Virion Encapsidation. Virion-encapsidated APOBEC3G was quantitated as described (18). Briefly, 5.0 ml of culture supernatant from transfected 293T cells was pelleted by ultracentrifugation in an SW41 rotor (Beckman) at 30,000 rpm for 1.5 h through a layer of 20% sucrose. The pellet was solubilized in 100 μl of 1% Triton-containing buffer. p24 or p27 content in the lysed virions was measured by ELISA, and an amount containing 100 ng was analyzed on immunoblots probed with anti-HA mAb 16B12.

Detection of Vif:APOBEC3G Complexes. 293T cells were cotransfected with viral plasmid and APOBEC3G-HA expression vector at a ratio of 1:1 and lysed 2 days posttransfection in CHAPS (3-[(3-cholamidopropyl)dimethylammonio]-1-propanesulfonate) buffer (5 mM CHAPS/50 mM NaCl/20 mM Tris, pH 7.5). The lysates containing 200 μg of protein were precleared by incubation with 50 μl of protein-A agarose beads for 1 h at 37°C. Complexes were immunoprecipitated with 1 μg of 16B12 anti-HA mAb (Covance) for 1 h, followed by addition of 20 μl of protein A-agarose beads for 1 h. These steps were carried out at 37°C to maximize differences in stability of the complexes. The beads were washed in CHAPS buffer three times and analyzed on immunoblots with anti-HA mAb or rabbit antiserum to HIV-1 Vif no. 2221, contributed to the AIDS Research and Reference Reagent Program by D. Gabuzda (Dana-Farber Cancer Center).

Results

Amino Acid 128 Determines the Vif Interaction Specificity of Human, AGM, and Macaque APOBEC3G. To identify a region of APOBEC3G that determines the species specificity of the interaction with Vif, we constructed a panel of human/AGM APOBEC3G chimeras containing a C-terminal HA epitope tag (Fig. 1A). Chimeras A1 to -5 contained increasing lengths of 5′ AGM sequence joined to human APOBEC3G sequence. Reciprocal chimeras H1 to -5 contained increasing lengths of 5′ human APOBEC3G sequence fused to 3′ AGM sequence. The chimeras were tested by using a single-cycle luciferase reporter virus assay to determine their antiviral activity and functional interaction with Vif (18, 28). Wild-type and Δvif NL4-3-based reporter virus stocks were produced in 293T cells that were cotransfected with APOBEC3G expression vector. The viruses were normalized for p24 concentration, and their infectivity was measured on HOS.CD4 cells by quantitation of intracellular luciferase activity 3 days postinfection. APOBEC3G expression vector and reporter virus plasmid were transfected at a 1:1 ratio, which provided a sensitive measure of Vif function. This ratio almost completely suppressed Δvif virus whereas wild-type virus infectivity was reduced only ≈2-fold. In the absence of APOBEC3G, Δvif virus was generally 30-50% more infectious than wild-type (Fig. 1B). This relatively small difference probably reflects a weak negative inhibitory activity of Vif.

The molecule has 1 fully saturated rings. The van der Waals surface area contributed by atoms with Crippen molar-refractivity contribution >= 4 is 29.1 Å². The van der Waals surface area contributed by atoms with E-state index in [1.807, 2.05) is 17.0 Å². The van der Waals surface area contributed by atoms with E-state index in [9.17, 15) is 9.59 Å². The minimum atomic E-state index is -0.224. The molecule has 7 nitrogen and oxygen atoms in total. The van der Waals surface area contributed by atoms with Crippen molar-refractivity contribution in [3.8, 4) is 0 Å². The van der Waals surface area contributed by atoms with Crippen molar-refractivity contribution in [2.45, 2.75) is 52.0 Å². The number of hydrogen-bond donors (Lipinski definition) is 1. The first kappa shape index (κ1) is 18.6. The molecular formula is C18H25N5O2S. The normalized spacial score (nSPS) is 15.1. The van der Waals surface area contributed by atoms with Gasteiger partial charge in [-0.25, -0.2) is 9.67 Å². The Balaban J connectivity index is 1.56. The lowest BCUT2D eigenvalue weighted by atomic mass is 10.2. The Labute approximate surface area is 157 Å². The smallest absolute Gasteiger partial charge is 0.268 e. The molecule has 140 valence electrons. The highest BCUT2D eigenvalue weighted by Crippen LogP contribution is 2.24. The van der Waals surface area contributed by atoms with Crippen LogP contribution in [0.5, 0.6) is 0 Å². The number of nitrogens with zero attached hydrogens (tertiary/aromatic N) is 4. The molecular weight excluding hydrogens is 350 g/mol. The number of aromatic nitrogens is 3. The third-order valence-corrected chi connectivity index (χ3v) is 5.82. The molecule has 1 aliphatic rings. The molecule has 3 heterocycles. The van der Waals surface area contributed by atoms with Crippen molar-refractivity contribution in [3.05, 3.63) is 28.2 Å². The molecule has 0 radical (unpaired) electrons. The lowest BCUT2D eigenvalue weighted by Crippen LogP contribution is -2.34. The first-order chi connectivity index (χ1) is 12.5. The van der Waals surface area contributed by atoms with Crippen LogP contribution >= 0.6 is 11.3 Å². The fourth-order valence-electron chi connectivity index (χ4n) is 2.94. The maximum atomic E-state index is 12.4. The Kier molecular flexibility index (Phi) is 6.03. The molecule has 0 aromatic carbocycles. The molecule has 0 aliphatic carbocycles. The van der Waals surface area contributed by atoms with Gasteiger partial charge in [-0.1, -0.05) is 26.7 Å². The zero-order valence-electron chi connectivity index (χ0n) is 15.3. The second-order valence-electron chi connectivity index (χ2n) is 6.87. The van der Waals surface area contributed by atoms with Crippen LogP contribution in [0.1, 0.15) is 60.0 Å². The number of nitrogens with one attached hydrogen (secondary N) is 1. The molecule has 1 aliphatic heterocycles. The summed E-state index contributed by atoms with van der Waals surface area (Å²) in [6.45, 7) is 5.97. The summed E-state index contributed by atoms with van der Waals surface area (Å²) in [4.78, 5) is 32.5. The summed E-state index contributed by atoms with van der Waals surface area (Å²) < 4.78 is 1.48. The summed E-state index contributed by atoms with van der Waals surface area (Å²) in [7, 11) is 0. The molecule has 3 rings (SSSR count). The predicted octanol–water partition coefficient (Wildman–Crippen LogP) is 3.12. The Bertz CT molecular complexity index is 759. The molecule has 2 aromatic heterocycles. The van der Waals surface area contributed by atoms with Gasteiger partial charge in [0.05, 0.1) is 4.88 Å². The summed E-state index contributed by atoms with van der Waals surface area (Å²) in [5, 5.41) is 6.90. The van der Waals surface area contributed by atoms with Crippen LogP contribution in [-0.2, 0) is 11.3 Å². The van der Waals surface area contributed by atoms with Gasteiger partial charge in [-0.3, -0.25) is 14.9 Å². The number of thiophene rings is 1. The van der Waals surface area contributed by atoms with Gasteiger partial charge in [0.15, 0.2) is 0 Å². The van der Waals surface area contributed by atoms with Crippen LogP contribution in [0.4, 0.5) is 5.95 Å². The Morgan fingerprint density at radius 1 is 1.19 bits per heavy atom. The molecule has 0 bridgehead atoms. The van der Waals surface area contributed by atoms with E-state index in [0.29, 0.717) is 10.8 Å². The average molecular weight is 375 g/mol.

Fig. 1.
Analysis of human:AGM APOBEC3G chimeras maps the Vif specificity-determining region to residues 1-143. (A) Structure of human:AGM APOBEC3G chimeras. Filled bars denote human sequence; open bars denote AGM sequence. The Zn2+-coordination domains are boxed. ...

Analysis of the chimeras using the luciferase reporter virus assay defined a region of APOBEC3G that determines the specificity of the Vif interaction (Fig. 1B). Chimera A1 containing the 70 N-terminal amino acids of AGM APOBEC3G, was, like human APOBEC3G, sensitive to HIV-1 Vif. In contrast, chimera A2, in which the AGM sequence was extended to amino acid 143, was resistant. Chimeras A3 and A5, in which the length of AGM sequence was further extended, were also HIV-1 Vif-resistant. Chimera A4 was only weakly active on wild-type and Δvif virus. Immunoblot analysis of this protein showed that it was poorly expressed. Of the reciprocal chimeras, H1 containing the N-terminal 70 aa of human APOBEC3G was, like AGM APOBEC3G, HIV-1 Vif-resistant. In contrast, chimera H2, in which the human sequence was extended to amino acid 143, was sensitive. Chimeras H3 and H4, in which the human sequence was further extended, were also HIV-1 Vif sensitive. Chimera H5 was inactive and poorly expressed. Taken together, these findings mapped the Vif species specificity determining domain to amino acids 1-143, most likely to within amino acids 71-143 (Fig. 2A).

Fig. 2.